6. Other life factors. Pregnancy, family problems, and financial difficulties are all factors that distract a student from schoolwork and make keeping up more challenging. http://www.eduguide.org/library/viewarticle/2132/

Because many entry level jobs require at a minimum a high school diploma, the General Education Development Test or GED is often substituted for the high school diploma to show that an individual has reached a basic level of education achievement. https://drwilda.com/2011/11/17/the-ged-as-a-door-to-the-future/

The GED has been an option for many who failed to complete high school and cost is a factor to that population.

Diane Orson of NPR reports in the article, Educators Worry Revamped GED Will Be Too Pricey:

Last year, the GED Testing Service — part of the nonprofit American Council on Education — announced that it was merging with Pearson, a for-profit British company, and one of the largest educational testing companies in the world.

The merger, the testing service says, would help to generate the money needed to revamp the test. The new assessment will be more rigorous and aligned with Common Core Standards, a set of uniform educational standards now adopted by almost every state. The test will be offered only on computer, and it will cost more.

Fees to take the exam vary by state, says Randy Trask, president of the GED Testing Service.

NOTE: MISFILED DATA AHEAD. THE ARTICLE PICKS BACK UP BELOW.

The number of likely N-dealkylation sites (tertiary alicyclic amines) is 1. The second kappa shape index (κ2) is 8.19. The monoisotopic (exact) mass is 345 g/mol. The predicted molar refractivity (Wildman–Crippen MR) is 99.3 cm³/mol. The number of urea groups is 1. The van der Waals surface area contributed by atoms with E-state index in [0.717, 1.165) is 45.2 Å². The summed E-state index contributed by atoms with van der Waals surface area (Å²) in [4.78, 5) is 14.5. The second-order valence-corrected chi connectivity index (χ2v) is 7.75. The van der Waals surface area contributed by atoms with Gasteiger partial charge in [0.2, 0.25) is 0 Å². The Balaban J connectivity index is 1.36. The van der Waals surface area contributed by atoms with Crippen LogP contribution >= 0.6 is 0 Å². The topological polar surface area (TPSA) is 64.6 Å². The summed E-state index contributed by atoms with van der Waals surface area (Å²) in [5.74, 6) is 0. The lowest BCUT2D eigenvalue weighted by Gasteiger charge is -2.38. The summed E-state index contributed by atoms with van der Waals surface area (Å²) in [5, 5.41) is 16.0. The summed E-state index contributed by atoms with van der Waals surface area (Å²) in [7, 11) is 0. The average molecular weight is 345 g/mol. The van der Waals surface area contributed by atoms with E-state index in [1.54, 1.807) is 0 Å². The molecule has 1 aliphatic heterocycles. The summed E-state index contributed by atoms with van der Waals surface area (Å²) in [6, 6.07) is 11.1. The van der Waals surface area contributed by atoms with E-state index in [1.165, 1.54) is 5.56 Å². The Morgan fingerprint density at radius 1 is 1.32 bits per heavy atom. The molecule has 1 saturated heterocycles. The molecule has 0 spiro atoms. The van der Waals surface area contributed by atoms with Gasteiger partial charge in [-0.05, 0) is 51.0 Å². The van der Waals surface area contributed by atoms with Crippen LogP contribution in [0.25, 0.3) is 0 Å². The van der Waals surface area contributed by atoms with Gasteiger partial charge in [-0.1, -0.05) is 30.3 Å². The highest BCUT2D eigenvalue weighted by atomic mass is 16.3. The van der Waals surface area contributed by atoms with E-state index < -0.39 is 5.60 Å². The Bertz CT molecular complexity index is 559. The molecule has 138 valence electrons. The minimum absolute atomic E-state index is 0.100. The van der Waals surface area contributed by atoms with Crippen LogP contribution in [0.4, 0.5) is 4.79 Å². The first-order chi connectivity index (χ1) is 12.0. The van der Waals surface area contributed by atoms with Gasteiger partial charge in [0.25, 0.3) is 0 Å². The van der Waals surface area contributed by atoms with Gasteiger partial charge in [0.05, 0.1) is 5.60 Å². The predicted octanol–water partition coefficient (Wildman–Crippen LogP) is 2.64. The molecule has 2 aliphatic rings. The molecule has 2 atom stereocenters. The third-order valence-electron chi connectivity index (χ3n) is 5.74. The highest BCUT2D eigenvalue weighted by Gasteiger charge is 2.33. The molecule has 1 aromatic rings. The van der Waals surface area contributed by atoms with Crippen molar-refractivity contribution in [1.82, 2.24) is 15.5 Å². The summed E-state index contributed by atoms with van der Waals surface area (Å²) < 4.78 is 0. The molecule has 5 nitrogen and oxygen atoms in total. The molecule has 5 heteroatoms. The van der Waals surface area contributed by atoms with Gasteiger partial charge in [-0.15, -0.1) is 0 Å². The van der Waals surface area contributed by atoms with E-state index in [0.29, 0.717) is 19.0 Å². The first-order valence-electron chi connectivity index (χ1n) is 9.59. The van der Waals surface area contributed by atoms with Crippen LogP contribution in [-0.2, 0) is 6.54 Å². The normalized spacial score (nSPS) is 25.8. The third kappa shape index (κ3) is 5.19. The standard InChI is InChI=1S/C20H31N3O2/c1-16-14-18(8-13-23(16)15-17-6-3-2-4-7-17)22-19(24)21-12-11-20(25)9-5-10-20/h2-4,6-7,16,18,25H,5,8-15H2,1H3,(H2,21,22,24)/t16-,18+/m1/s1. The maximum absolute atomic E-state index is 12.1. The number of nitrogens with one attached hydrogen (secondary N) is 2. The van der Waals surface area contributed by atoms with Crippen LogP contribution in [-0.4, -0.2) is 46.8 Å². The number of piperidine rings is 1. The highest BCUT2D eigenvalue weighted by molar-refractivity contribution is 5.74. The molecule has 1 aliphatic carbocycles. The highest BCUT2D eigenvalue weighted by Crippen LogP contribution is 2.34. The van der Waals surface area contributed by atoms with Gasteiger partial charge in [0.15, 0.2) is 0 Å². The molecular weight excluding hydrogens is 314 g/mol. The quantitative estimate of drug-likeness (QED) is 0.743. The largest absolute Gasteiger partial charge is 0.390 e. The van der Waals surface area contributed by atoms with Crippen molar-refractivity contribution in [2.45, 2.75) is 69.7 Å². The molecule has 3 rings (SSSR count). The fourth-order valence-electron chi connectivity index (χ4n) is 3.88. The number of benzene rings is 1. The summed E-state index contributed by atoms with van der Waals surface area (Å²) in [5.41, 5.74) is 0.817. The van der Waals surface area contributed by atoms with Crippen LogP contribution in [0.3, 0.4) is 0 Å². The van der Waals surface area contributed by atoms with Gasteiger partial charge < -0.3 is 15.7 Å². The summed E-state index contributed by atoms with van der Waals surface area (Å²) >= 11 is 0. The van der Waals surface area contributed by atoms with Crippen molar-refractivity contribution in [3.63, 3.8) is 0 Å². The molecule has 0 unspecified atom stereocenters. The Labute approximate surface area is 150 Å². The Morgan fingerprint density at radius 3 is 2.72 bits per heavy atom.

Administrators at the adult education center are concerned that the GED overhaul will make it harder for many test takers to complete the exam.

“Historically, states have chosen to subsidize the GED test; some partially and some in its entirety,” Trask says. “The state then chooses what to charge test takers for the test. And the state bears — or has historically born — all of the costs associated with the delivery of that test and the scoring.”

In Connecticut, it currently costs $13 to take the GED. The actual price of the exam is closer to $60, but the state subsidizes the balance. The price of the new test, however, will jump to $120. And though Connecticut may pick up the difference for a while, state Rep. Walker says that probably won’t last. As a result, she’s worried the higher cost will hurt the low-income people the test is supposed to help.

“It is going to be prohibitive … People come here with pennies and nickels, bringing us change to pay for their GED,” Walker says. “So it’s going to be a class issue. People who have no money will never be able to actually take the GED.” http://www.npr.org/2012/11/28/165916695/educators-worry-revamped-ged-will-be-too-pricey?sc=emaf

Unless, children are given a meaningful education which provides them with basic skills to adapt to a changing environment, the education system is producing a permanent underclass which will not be able to participate in the next “new, new thing.”

The real issue is reducing the number of high school dropouts. Meanwhile, for those who fail to complete high school, the cost of a GED make become a barrier to moving forward with their lives.